Where’s my side band?

On the Ball column by Craig Lindsay, as in April 20 Grand Forks Gazette.

Writing the story about Cannafest got me thinking about music. Music has always been a big part of my life and many people’s lives I’m sure. An old song often brings back memories of a certain time and a certain person. November Rain by Guns ‘n Roses always reminds me of university days and mellowing out after the bar. Who can listen to Blue Oyster Cult’s Don’t Fear the Reaper without wanting more cowbell like from the famous Saturday Night Live skit with Will Ferrell. Of course, that song also reminds me of the start of the mini-series The Stand by Stephen King from many years back. The music set the scene perfectly for a apolyptic wasteland after a nasty virus decimated most of the population.

Music is such a subjective thing though. Sure, society has pretty much decided that the Beatles are great and Nickleback is umm not. But there are always those that will argue against that. And every band and singer in between is up for debate. Many love Adele but I can’t stand her screechy voice, repetitive lyrics and ubiquity. But I’m sure many don’t like my favourite band They Might be Giants with their silly and usually non-sequitor lyrics and squeeky voices. One of my favourite Giants songs is Ana Ng, “Ana Ng and I are getting old and we still haven’t walked in the glow of each other’s majestic presence. Listen Ana hear my words, they’re the ones you would think I would say if there was a me for you.”

Musicians are an interesting lot no doubt. It doesn’t seem to be easy to be in a band for years without fighting and the inevitable break ups. Musicians are also known for their hard partying, hard drinking and drug taking, all of which just magnify any personal problems. Mega-huge band Oasis (Wonderwall) were led by Noel and Liam Gallagher who were notorious for fighting despite (or because?) they were brothers. Maybe they got the idea of fighting from the Davies brothers from another UK band, The Kinks (You’ve Really Got me and Lola).

So it’s not surprising that bands and singers would branch out and perform with other people. It seems that duets and side bands are a relatively new thing. Famous duets from those early days (I’m talking the 80s) including a pair of collobarations between superstars Michael Jackson and Paul McCartney (Say, Say, Say and The Girl is Mine). I always though those songs proved that two great voices doesn’t always equal a double great song. Other famous duets from the past include Endless Love with Diana Ross and Lionel Ritchie and the country hit Islands in the Stream with Kenny Rogers and Dolly Parton.

When done properly, a duet can be a perfect blend of two performers complementing each other.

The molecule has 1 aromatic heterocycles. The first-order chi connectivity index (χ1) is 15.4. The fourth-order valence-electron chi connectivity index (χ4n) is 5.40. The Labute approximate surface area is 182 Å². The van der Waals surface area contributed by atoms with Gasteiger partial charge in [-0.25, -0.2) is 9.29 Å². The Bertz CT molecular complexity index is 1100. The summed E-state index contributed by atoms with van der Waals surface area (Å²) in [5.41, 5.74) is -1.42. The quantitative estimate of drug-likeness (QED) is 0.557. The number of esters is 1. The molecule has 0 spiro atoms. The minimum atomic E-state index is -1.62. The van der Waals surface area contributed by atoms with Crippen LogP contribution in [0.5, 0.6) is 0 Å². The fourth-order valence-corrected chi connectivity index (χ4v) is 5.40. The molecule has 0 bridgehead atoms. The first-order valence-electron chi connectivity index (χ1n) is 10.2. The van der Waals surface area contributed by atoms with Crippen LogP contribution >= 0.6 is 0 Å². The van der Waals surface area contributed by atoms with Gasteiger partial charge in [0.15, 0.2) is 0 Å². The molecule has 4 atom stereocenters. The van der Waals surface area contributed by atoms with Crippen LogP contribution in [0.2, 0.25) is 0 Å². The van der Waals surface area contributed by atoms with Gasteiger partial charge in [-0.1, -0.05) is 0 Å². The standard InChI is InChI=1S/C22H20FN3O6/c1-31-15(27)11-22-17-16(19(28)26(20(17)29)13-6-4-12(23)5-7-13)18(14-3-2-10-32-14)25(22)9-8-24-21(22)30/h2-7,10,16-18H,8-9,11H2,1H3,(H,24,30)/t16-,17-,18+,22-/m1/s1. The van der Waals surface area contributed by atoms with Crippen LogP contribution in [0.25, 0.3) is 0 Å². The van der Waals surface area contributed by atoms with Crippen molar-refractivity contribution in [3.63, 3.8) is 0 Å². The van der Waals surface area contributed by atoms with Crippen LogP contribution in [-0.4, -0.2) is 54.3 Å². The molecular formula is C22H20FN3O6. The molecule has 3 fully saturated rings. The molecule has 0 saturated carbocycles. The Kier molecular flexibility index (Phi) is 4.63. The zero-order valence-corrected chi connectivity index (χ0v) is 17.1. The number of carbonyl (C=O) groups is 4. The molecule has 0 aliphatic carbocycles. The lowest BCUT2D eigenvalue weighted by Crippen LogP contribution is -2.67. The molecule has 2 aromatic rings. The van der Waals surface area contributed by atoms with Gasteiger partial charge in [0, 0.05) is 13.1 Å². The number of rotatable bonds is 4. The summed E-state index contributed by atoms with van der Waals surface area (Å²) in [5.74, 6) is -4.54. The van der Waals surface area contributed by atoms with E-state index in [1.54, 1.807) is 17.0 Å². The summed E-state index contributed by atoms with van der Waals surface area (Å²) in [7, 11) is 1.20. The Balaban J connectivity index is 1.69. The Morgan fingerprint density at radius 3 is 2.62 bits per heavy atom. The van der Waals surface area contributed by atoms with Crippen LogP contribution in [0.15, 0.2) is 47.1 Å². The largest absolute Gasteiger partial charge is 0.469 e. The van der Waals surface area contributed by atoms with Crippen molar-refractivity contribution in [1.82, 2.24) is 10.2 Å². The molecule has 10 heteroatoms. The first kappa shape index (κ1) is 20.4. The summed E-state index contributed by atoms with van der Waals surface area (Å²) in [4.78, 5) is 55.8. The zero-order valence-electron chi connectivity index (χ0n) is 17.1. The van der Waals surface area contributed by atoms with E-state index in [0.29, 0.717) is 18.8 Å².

Hip hop/rap (and r&b) has long seen colloborations between performers. Jay Z and Alicia Keys hit gold with the huge hit Empire State of Mind. Keys brought just the perfect smooth r&b voice to Jay Z’s raspy, hard-edged rap lyrics. Jay Z has also paired with Justin Timberlake, another r&b superstar, on jams such as Holy Grail. Staying with Jay Z, Jigga put out a whole album with fellow rap superstar Kanye West called Watch The Throne.

Side bands and solo albums are another way musicians try different musical styles that may not fit their band’s style. Mick Jagger of the Rolling Stones had a couple of solo albums in the 80s with middling success, while guitarist Keith Richards had several albums with the more bluesy Keith Richards and the Expensive Winos.

Duran Duran was one of the biggest bands of the late 80s leading the new wave of English music with their catchy pop ditties like Hungry like the Wolf. Predictably, band members were soon hungry to get away from their band mates. Guitarists Andy Taylor and John Taylor joined with Robert Palmer to form Power Station. They had a couple of big hits like Some Like it Hot. I actually saw them play in Vancouver but Palmer had already left the band to pursue a solo career. So I got to see them with Michael Des Barres fronting the band. Not the same. Meanwhile, the other three Duran Duran members (Simon Le Bon, Nick Rhodes and Roger Taylor) formed Arcadia, who only put out one album. The only real hit was the very good Election Day.

One of the biggest bands from the 90s, Blink 182, might have Duran Duran beat as far as side bands go. Blink 182 was known for their juvenile lyrics (Enema of the State is one of their albums) and pop-punk sound. The side bands tended to be a bit more serious and brooding. Guitarist/vocalist Tom Delonge formed Box Car Racer, and was joined by Blink drummer Travis Barker. Box Car Racer had some very good introspective tunes such as I Feel So. DeLonge also formed Angels and Airwaves, which came along years later and has released five studio albums. Not to be outdone Mark Hoppus, the third Blinker, and Barker, formed +44. The band was formed in 2005 shortly after the first breakup of Blink 182. The band only put out one studio album, that was received with mixed reviews and didn’t do all that well.

Of course there are many, many more than that from throughout the years but it’s time to fade out for now.

 

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